I’ve just come home from our book club meet and I realise the enormous surge of pent up adrenaline that we ladies harbour. The children are safely tucked away in bed for the night and we go about our business of arriving at the assigned person’s house with book or kindle tucked under our arms. We politely place down the book and it is never referred to again. Instead we tear through a months worth of pent up blaahhh. And that’s all it is. More and more blah, but this time it’s adult blah and we can’t get enough of it. Every topic under the sun is discussed, it’s like we’ve been starved of any deep conversation or female company for too long and we are all trying to get our two cents worth in, to know that we, indeed, are worth something to the communal melting pot of ideas which we occasionally thinly veil as arriving from the pages of a book but mostly they are thoughts that have been laying in our minds for a good chunk of time and now we have the space to through them in the air and see where they fall. We pretend to discuss the books context but what we are really discussing is far more sinister, perverse and beautiful than a book could possibly be. We are discussing our independence, our freedom, our resentment, our sufferings, our desires, our lost thoughts, our lost libidos and our forever tired physics. We are all mums and we bring to the table not so much tales about our children or our partners but stories about us. It’s like we are discovering who we are again, we are talking about things that make us tick, sometimes about our dreams, our phobias, our ticks, our likes and dislikes. We are discovering our spirits as they have become stymied through the process of parenting, especially of young children with their boundless energy eluding us. At these meetings we become us again, independent individuals who can hold the floor for a couple of hours without interruptions and without, strangely enough, much judgement. Here’s a toast to purging with like-minded friends.
What I’m reading
When my first child was born I was given a book entitled “Parenting for a Peaceful World” by Robin Grille, 2005. I thought this was an apt title for a mum with two boys who love to tussle and shove each other, sometimes, relentlessly. So recently I started to dip into it and what I found was a deeply harrowing world for children from the ice age up until recent times. Grille does say that the evolution of parenting means today we favour a kinder approach but we are still marred by old fashioned ideas . Infanticide was common between all classes and males were the preferred sex. So much for my tranquil read into parenting bliss!
The mindset of the time is mirrored in comments/writings of revered philosophers, for example, Plato wrote “Any children born to women over 40 or men over 55 should be violently disposed of, and every family should raise only one son, while other viable sons should be adopted out to others” (p.28). And another great, Aristotle, called them “dwarfs with bad memories”. Although I find the later comical, the former scenario is still happening in some pockets of the world today.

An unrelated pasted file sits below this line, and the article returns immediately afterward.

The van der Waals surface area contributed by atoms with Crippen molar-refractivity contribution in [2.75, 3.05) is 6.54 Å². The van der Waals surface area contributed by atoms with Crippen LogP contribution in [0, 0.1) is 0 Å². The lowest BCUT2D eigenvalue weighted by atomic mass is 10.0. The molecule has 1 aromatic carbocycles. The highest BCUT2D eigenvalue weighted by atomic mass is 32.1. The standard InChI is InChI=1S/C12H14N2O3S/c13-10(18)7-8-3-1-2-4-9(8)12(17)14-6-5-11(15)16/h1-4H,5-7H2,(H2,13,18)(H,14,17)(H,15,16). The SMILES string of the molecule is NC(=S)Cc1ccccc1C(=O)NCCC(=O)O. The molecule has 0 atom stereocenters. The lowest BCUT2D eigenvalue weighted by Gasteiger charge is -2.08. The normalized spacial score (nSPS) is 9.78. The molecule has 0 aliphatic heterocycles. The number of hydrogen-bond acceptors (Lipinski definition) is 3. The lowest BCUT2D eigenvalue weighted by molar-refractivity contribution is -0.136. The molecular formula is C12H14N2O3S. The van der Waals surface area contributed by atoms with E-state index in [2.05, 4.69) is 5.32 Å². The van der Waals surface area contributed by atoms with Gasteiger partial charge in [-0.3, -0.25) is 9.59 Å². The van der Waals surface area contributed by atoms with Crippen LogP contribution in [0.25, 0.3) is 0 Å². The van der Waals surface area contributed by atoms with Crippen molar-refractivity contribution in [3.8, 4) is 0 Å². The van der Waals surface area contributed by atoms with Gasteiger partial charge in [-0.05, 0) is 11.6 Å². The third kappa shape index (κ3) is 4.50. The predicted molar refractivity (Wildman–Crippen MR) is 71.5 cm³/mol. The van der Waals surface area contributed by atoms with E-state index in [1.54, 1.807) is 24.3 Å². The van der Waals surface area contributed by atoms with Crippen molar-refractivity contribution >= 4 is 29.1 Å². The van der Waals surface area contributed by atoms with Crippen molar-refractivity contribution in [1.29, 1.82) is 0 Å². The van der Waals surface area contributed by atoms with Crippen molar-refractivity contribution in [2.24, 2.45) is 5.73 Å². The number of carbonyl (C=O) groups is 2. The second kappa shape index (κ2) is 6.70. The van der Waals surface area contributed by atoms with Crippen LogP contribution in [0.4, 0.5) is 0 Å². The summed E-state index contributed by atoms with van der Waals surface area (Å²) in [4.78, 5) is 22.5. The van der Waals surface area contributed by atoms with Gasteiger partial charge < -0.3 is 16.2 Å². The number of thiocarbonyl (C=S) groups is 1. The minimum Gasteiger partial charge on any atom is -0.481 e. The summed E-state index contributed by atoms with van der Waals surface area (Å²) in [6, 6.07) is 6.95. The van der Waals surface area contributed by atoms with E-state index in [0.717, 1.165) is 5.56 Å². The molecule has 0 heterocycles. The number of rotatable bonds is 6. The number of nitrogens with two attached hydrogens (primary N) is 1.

How many of us feel the absolute guilt (if only fleetingly), (but overwhelmingly), of child-rearing I wonder? I personally am against smacking and believe it’s unnecessary but after speaking with my grandmother who is all for it, I have attempted it a few times and mostly out of frustration. It didn’t help us one bit and it was an act of violence as, obviously, I’m physically stronger and he was bewildered. We’re vulnerable as mothers, tired and emotional and as Grille says “the old adage ‘it takes a village to raise a child’ is particularly true when we commit to meeting the child’s emotional needs.”I think it’s very important for carers/parents to take a break when we need to and it’s vital for new parents to foster a supportive network. I’m pleased to say I think we’re getting there with mother’s groups and play groups and community early health centres available across the board. I felt well supported in my pregnancy and postnatally, especially whilst living in the city and to a lesser extent living in this rural/residential area, but yet there is support. As Grille says: ” To a large extent, it is the responsibility of every society to support parents and their children.” This is why I took my grandmother’s advise, but in reality we have evolved from that generations’ parenting style and rightly so. We apparently are moving away from authoritarian ‘socialising mode’ of parenting and embracing the ‘helping mode’ or ‘natural parenting’. “What motivates helping mode parents is the desire to allow and support the natural unfolding of each child’s unique individuality”. He writes about the more concerted effort that child rearing requires, especially in their earlier years and this is reassuring me that I’m on the right track in devoting all of my energy to my children at this stage in their lives.
As I’ve said I’ve just dipped into the book but it’s the actual stages of the child’s early development that I will seek out next. I will keep you posted.